Don't get too excited about Amazon's drone delivery patent

The tech titan has hatched a plan for dropping packages on target from a moving drone. But there are legal issues.

Sean Hollister Senior Editor / Reviews
When his parents denied him a Super NES, he got mad. When they traded a prize Sega Genesis for a 2400 baud modem, he got even. Years of Internet shareware, eBay'd possessions and video game testing jobs after that, he joined Engadget. He helped found The Verge, and later served as Gizmodo's reviews editor. When he's not madly testing laptops, apps, virtual reality experiences, and whatever new gadget will supposedly change the world, he likes to kick back with some games, a good Nerf blaster, and a bottle of Tejava.
Sean Hollister
2 min read
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You might have heard: Amazon just won a patent that could let it drop packages from flying drones.

That's exciting, because so far drone deliveries have been pretty slow! This past December, Amazon's first drone deliveries, in England, required the drone to land before it could release a package, and France's postal service can't deliver mail by drone without landing at a specific "delivery terminal."

Even 7-Eleven, which has successfully "dropped" Slurpees in Reno, Nevada, does it with a box dangling from a long cable. The drone has to hover and stay still.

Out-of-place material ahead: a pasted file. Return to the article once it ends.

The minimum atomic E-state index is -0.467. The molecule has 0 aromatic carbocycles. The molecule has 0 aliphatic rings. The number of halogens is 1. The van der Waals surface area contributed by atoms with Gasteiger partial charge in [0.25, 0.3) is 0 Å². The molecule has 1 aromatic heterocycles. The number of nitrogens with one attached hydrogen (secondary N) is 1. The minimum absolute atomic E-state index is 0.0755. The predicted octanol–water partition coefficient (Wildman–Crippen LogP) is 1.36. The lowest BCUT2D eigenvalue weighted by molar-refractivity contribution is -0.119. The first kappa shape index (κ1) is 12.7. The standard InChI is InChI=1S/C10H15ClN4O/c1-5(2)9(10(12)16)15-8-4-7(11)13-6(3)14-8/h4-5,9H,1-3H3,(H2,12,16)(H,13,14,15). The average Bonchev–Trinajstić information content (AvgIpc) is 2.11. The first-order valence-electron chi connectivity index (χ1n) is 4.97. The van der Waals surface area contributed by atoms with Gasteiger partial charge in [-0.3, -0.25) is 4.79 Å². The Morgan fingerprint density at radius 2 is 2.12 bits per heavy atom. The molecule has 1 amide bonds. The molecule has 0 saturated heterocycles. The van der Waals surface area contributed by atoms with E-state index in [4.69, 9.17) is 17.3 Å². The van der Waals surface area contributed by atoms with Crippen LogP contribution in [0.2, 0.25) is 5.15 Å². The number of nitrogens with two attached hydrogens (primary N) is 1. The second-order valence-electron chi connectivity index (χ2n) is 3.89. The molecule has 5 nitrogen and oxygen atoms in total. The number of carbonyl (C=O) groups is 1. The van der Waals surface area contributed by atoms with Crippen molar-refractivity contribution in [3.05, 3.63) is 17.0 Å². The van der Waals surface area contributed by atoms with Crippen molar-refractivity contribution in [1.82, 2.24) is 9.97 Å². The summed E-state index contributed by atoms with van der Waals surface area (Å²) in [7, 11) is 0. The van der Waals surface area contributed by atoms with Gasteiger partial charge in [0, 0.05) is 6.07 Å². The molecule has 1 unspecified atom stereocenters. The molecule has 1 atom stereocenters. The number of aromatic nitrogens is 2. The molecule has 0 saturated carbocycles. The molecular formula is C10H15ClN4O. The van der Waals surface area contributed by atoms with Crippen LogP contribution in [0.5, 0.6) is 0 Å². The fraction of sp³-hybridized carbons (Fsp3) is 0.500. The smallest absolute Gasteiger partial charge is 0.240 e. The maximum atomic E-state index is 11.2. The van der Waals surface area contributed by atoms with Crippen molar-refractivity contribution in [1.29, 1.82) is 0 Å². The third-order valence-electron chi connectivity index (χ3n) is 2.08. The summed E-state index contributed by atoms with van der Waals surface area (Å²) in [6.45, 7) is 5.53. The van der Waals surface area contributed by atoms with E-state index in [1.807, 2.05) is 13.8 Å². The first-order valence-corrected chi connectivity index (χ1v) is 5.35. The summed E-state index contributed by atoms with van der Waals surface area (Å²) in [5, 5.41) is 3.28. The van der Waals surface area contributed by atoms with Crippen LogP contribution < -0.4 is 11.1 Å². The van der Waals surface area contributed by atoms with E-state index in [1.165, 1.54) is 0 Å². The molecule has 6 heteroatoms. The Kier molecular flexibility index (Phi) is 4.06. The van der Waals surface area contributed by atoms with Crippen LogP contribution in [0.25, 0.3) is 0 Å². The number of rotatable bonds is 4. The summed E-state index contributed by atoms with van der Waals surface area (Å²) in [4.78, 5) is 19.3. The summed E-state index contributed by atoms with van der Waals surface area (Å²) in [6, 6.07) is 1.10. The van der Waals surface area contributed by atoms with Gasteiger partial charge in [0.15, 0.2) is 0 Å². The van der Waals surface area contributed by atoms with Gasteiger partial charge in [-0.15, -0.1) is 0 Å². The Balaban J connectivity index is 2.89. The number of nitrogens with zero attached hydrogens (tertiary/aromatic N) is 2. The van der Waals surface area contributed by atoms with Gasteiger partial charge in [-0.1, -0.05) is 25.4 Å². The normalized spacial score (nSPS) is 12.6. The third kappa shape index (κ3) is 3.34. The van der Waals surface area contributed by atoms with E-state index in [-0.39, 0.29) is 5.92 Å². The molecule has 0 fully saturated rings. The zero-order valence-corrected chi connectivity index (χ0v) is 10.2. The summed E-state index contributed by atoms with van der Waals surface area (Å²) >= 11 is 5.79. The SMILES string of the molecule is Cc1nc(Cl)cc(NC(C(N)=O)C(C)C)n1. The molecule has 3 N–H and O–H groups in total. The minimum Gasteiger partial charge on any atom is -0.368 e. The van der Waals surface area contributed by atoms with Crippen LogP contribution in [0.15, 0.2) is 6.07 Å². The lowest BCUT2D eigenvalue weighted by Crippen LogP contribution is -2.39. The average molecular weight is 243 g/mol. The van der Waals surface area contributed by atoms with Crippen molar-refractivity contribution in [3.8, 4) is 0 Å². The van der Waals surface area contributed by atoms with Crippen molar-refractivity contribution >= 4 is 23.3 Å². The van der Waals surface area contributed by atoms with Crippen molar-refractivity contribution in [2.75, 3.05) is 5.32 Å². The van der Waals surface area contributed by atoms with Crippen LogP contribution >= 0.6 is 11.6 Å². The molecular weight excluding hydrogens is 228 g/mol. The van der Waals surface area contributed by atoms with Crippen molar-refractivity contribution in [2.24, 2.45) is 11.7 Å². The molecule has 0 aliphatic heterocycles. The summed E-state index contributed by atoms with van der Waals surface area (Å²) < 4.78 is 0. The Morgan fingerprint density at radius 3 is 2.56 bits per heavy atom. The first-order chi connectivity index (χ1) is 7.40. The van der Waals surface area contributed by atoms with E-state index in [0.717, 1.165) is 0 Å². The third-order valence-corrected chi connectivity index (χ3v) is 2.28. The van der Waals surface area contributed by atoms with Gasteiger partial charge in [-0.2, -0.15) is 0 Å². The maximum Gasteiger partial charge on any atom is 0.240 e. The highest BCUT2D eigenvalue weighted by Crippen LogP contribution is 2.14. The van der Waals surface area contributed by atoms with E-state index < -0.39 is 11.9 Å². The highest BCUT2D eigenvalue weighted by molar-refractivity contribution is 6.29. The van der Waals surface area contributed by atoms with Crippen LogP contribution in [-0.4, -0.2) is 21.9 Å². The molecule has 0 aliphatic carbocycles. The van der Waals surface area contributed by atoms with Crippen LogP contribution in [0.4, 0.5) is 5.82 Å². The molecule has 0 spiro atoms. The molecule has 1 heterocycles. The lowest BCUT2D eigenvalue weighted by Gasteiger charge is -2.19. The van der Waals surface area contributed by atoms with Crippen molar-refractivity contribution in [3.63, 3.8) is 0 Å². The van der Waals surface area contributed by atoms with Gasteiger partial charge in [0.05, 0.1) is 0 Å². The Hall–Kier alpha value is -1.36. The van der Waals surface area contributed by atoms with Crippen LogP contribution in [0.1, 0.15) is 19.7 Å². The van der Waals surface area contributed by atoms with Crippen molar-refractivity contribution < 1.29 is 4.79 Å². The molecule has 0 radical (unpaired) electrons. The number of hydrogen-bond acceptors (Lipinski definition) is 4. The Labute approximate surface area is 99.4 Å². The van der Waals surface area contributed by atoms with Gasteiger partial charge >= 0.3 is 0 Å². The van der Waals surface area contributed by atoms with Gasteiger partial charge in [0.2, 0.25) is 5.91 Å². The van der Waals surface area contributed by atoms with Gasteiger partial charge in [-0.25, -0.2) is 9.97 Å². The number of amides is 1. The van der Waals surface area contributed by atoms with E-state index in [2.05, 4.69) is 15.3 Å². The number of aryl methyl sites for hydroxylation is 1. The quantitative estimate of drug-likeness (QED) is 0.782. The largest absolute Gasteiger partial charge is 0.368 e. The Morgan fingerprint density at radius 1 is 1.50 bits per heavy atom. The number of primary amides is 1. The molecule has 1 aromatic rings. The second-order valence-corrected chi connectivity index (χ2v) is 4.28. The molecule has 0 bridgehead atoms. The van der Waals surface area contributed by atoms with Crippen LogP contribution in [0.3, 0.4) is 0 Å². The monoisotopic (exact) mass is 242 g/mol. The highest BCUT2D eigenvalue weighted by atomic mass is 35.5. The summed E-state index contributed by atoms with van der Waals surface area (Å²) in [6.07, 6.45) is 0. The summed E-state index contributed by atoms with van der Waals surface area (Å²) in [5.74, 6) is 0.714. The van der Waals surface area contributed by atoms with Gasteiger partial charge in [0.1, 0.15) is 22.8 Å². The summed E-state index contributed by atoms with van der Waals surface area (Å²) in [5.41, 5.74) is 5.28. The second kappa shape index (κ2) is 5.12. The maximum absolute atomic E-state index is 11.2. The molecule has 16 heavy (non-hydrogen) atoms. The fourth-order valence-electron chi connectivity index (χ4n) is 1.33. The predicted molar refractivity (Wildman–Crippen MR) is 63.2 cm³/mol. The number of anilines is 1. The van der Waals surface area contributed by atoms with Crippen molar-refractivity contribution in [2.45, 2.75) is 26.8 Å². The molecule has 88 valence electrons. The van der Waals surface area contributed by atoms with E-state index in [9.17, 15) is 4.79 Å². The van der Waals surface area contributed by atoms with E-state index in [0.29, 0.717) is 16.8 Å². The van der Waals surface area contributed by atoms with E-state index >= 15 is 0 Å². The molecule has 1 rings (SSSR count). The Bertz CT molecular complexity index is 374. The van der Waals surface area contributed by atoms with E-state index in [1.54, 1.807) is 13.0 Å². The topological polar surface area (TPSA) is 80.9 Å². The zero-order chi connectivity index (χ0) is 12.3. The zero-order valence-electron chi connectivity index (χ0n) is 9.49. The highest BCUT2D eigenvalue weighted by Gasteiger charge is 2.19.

But Amazon's new patent, granted Tuesday by the US Patent and Trademark Office, describes a way to drop packages from a moving drone.

Normally, if you let go of a package from a moving vehicle, it won't drop straight down -- it'll curve, and possibly miss your target. Amazon's patent is a way to fire the packages backward so they cancel out the drone's movement. It also involves a secondary guidance system (think compressed air or steering fins) mounted on the package to guarantee it lands on target.

Like with most patents, the specifics don't matter -- Amazon's lawyers wrote down as many possible ways of building such a thing (again, compressed air, steering fins) so Amazon has a better chance of defending the idea in court.

Ready for me to rain on the parade? The other thing about patents, particularly ones that have been granted, is that they describe old ideas -- ideas that may have been discarded.

Amazon applied for this particular patent in June 2015, and yet Amazon's first drone deliveries, in December 2016, didn't use such a system.

Of course, that could be because the laws haven't yet changed to make such a thing possible -- particularly in the US. Even with a drone license and a few waivers, you can't deliver a package in the States from an autonomous flying vehicle.

Or maybe Amazon hasn't figured out how to drop expensive china without breaking it.

Amazon didn't immediately reply to a request for comment.

(Via CNN Money.)